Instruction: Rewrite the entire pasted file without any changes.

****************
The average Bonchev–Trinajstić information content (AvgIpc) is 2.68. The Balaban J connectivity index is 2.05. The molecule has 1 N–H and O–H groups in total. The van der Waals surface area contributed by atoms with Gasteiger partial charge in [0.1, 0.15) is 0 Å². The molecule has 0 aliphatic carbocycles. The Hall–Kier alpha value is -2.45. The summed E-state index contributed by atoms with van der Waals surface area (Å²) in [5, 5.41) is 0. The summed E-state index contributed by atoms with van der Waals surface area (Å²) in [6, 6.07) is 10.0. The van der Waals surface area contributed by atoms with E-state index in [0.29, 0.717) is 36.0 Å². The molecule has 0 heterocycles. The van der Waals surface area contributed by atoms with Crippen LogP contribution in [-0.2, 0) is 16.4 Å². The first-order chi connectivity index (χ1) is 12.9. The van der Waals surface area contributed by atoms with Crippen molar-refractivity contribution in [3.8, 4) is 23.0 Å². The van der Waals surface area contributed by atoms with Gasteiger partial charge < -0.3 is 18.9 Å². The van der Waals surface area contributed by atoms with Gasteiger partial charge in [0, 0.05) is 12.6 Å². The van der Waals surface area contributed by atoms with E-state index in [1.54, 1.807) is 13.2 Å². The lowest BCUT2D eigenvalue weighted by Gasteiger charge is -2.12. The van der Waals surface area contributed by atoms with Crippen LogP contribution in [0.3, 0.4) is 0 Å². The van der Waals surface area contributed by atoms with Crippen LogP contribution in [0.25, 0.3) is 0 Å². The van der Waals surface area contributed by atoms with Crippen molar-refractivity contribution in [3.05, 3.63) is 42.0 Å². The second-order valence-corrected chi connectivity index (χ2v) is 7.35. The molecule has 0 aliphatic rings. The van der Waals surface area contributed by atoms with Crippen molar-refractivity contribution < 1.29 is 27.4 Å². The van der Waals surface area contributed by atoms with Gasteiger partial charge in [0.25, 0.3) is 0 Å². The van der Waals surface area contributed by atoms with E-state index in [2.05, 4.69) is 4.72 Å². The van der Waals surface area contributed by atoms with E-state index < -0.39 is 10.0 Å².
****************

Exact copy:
The average Bonchev–Trinajstić information content (AvgIpc) is 2.68. The Balaban J connectivity index is 2.05. The molecule has 1 N–H and O–H groups in total. The van der Waals surface area contributed by atoms with Gasteiger partial charge in [0.1, 0.15) is 0 Å². The molecule has 0 aliphatic carbocycles. The Hall–Kier alpha value is -2.45. The summed E-state index contributed by atoms with van der Waals surface area (Å²) in [5, 5.41) is 0. The summed E-state index contributed by atoms with van der Waals surface area (Å²) in [6, 6.07) is 10.0. The van der Waals surface area contributed by atoms with E-state index in [0.29, 0.717) is 36.0 Å². The molecule has 0 heterocycles. The van der Waals surface area contributed by atoms with Crippen LogP contribution in [-0.2, 0) is 16.4 Å². The first-order chi connectivity index (χ1) is 12.9. The van der Waals surface area contributed by atoms with Crippen molar-refractivity contribution in [3.8, 4) is 23.0 Å². The van der Waals surface area contributed by atoms with Gasteiger partial charge < -0.3 is 18.9 Å². The van der Waals surface area contributed by atoms with Gasteiger partial charge in [0, 0.05) is 12.6 Å². The van der Waals surface area contributed by atoms with E-state index in [1.54, 1.807) is 13.2 Å². The lowest BCUT2D eigenvalue weighted by Gasteiger charge is -2.12. The van der Waals surface area contributed by atoms with Crippen LogP contribution in [0.3, 0.4) is 0 Å². The van der Waals surface area contributed by atoms with Crippen LogP contribution in [0.25, 0.3) is 0 Å². The van der Waals surface area contributed by atoms with Crippen molar-refractivity contribution in [3.05, 3.63) is 42.0 Å². The second-order valence-corrected chi connectivity index (χ2v) is 7.35. The molecule has 0 aliphatic rings. The van der Waals surface area contributed by atoms with Crippen molar-refractivity contribution < 1.29 is 27.4 Å². The van der Waals surface area contributed by atoms with Gasteiger partial charge in [0.25, 0.3) is 0 Å². The van der Waals surface area contributed by atoms with E-state index in [2.05, 4.69) is 4.72 Å². The van der Waals surface area contributed by atoms with E-state index < -0.39 is 10.0 Å².